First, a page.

Commentary by Lt. Col. Don Daugherty
50th Operations Group, Detachment 1 commander
Has anyone ever asked you out of the blue, “Why are you here?” More specifically, “Why did you join the Air Force?” The reasons for joining the Air Force vary from person to person. They often include patriotism, great benefits, honor, belonging to a team, personal challenge, love of country and following in the family’s footsteps. For me all of these reasons applied when I joined 20 years ago. For many Airmen, a big reason is to be part of something bigger than yourself. That distinguishes military members from many other professions. We cherish being part of a team.
I initially learned the importance of teamwork while participating in high school athletics. During cross country races, a team had to get at least five members across the finish line before the other team to win. No matter how fast the first four runners were, the fifth person’s finish won or lost the competition. In crew, the team works in unison to cross the finish line first. In basketball or football, everyone must pull their weight to achieve success. All of these were won or lost as a team. The famous UCLA basketball coach, John Wooden, once called teamwork, “A willingness to sacrifice personal interest or glory for the welfare of all.”
There are endless stories of the importance of teamwork during wartime. A B-17 Flying Fortress had six different gunners to protect the aircraft from enemy attack. The mission relied on all of the plane’s gunners doing their job to ensure bombs made it to target. While being held as a prisoner of war in Vietnam, Vice Admiral James Stockdale was held captive in the well known “Hanoi Hilton” prison. His captors planned to film the captured naval aviator, exploiting him for propaganda purposes. To prevent this, Vice Admiral Stockdale deliberately injured and disfigured his own face. He couldn’t tolerate the thought of letting his team down. In 2011, during the raid to kill Osama Bin Laden, members of the Navy’s Seal Team Six operated as a coordinated team on the extremely dangerous mission. They each performed the mission and achieved their objective. Unlike the winning team of a Super Bowl or World Series, their names remain unknown to the public. The mission truly epitomizes service values such as service before self.
Teamwork requires integrity as well as selflessness. Being on the team has become a way of life for many of us. We’ve all seen examples of people who do not put the team first. There are those who seek personal gain, even at the expense of others. During Air Force training, you likely heard the phrase, “We don’t lie, cheat or steal, nor tolerate those among us who do.” This simple phrase serves as a cornerstone of military service and should never be taken lightly.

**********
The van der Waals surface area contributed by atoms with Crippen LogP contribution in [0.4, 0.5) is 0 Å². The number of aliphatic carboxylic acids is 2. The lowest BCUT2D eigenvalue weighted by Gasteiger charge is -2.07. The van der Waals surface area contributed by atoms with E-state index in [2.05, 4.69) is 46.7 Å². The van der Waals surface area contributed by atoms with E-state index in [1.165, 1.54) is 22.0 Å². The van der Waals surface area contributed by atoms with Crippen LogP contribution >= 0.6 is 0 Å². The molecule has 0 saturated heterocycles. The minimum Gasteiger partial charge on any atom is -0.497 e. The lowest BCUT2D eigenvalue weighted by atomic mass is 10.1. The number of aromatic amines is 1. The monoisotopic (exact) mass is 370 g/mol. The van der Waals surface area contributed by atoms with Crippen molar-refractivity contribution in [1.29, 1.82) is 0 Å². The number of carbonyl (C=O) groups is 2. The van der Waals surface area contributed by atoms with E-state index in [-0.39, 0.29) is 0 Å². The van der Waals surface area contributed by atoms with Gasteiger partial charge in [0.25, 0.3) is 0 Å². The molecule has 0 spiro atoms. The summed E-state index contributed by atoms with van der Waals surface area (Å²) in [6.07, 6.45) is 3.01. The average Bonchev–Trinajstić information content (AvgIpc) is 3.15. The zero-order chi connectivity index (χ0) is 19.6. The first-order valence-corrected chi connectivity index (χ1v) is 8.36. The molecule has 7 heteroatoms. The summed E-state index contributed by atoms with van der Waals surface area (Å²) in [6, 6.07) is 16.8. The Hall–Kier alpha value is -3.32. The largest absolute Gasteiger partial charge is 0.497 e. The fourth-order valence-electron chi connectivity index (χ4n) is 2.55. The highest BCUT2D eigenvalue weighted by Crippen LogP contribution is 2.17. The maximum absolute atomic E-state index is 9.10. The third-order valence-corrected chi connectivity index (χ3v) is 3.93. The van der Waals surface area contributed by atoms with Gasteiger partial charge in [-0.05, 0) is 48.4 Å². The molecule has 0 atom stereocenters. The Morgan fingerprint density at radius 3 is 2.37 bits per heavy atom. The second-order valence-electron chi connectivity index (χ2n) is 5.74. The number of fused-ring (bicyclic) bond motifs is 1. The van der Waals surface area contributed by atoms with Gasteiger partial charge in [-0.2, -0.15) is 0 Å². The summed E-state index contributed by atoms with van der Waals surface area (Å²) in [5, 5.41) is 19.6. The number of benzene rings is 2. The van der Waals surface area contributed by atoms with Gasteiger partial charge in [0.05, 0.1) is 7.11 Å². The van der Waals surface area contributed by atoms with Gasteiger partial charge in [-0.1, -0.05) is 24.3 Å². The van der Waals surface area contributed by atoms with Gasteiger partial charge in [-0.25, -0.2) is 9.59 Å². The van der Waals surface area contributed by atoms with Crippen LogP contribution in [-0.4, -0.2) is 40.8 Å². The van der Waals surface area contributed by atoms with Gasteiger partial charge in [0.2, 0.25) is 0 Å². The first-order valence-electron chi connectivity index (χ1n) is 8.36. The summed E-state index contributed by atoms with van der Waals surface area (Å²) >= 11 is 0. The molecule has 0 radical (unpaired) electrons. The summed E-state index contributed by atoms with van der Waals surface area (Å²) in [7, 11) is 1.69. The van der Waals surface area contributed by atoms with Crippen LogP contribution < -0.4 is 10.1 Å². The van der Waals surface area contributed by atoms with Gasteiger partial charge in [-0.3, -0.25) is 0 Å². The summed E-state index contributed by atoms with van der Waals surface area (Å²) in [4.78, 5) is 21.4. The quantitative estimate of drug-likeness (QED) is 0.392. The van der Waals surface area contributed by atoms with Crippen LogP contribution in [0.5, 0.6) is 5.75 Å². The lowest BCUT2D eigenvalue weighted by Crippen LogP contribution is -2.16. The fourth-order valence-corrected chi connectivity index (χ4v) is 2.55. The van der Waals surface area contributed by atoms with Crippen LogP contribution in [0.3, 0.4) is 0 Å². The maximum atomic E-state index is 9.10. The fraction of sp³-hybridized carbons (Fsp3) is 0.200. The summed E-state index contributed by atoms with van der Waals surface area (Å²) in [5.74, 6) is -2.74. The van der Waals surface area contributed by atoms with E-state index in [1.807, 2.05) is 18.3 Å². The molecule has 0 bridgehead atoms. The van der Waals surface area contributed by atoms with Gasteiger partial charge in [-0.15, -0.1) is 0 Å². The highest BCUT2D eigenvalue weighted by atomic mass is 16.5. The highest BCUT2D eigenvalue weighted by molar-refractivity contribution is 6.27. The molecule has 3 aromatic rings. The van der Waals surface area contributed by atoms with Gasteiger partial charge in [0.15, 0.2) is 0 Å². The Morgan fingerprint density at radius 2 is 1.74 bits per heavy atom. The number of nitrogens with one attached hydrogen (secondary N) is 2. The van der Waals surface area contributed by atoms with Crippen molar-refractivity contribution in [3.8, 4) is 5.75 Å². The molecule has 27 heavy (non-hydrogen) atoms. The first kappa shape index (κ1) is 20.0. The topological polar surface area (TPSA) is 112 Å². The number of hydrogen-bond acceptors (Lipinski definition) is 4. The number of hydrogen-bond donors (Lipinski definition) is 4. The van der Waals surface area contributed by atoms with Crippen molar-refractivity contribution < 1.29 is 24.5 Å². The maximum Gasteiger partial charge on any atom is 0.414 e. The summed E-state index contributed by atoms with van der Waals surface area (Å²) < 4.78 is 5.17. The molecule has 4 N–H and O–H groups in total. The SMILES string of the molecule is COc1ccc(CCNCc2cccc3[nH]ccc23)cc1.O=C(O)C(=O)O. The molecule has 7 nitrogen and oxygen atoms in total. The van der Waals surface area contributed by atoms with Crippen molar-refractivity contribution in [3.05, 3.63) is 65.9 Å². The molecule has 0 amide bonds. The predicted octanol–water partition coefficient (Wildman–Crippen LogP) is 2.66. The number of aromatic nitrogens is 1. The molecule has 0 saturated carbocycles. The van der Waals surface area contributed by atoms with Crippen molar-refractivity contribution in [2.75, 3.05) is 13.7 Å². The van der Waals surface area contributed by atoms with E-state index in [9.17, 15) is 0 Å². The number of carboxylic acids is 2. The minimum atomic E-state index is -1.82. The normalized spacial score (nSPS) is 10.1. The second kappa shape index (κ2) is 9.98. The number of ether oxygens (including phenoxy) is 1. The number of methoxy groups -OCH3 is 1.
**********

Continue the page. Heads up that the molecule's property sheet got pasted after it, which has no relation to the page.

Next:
Each year the public is given a survey to identify the most trustworthy professions. The military consistently ranks near the top thanks to the outstanding integrity of our members. I have seen several instances that reveal the great amount of trust the public places in military members. I was once selected for jury duty in the early 1990s. When the lawyers began seeking candidates for their jury they quickly realized I was a member of the armed forces. They selected me second out of a group of several hundred people, believing I would be impartial and honest.
Maintaining a winning team isn’t easy. The Air Force and the 50th Space Wing require your contributions to remain a world-class organization. It’s the responsibility of each member to ensure your unit is operating efficiently, productively and by established guidelines. Gen. Curtis Lemay had an effective policy to promote quality in Strategic Air Command during the height of the Cold War. He believed every member of SAC was just as important as the next one, regardless of a member’s rank or position. The airplane mechanic or Airman was just as important as the wing commander or colonel. Quite simply, everyone’s contributions mattered and were taken into account to ensure the mission’s success.
The answers to the challenges of our times can be found in teamwork. Recently, all members were reminded of the importance of resiliency by the Chief of Staff of the Air Force. It is your responsibility as a wingman to watch out for fellow Airmen. Today’s Air Force faces budgetary challenges, a high operations tempo and great change. Don’t wait for problems to arise; seek out opportunities to work with others to prevent them. Pay special attention to Airmen struggling on their physical fitness assessment and offer some assistance. Be cognizant of potential economic hardships faced by those during the economic downturn. Watch out for others experiencing tremendous stress or difficult personal issues. It’s all about treating others as you would want to be treated.
The 50th Space Wing team boasts a long list of awards. It is a team of teams with first-class people. Being a great organization is never easy and requires its members to be strong. The American public expects a lot from its military members and Air Force. Meeting these high expectations and fully enjoying the rewards, is best experienced as part of a team. There’s nothing quite like sharing a victory with fellow warriors.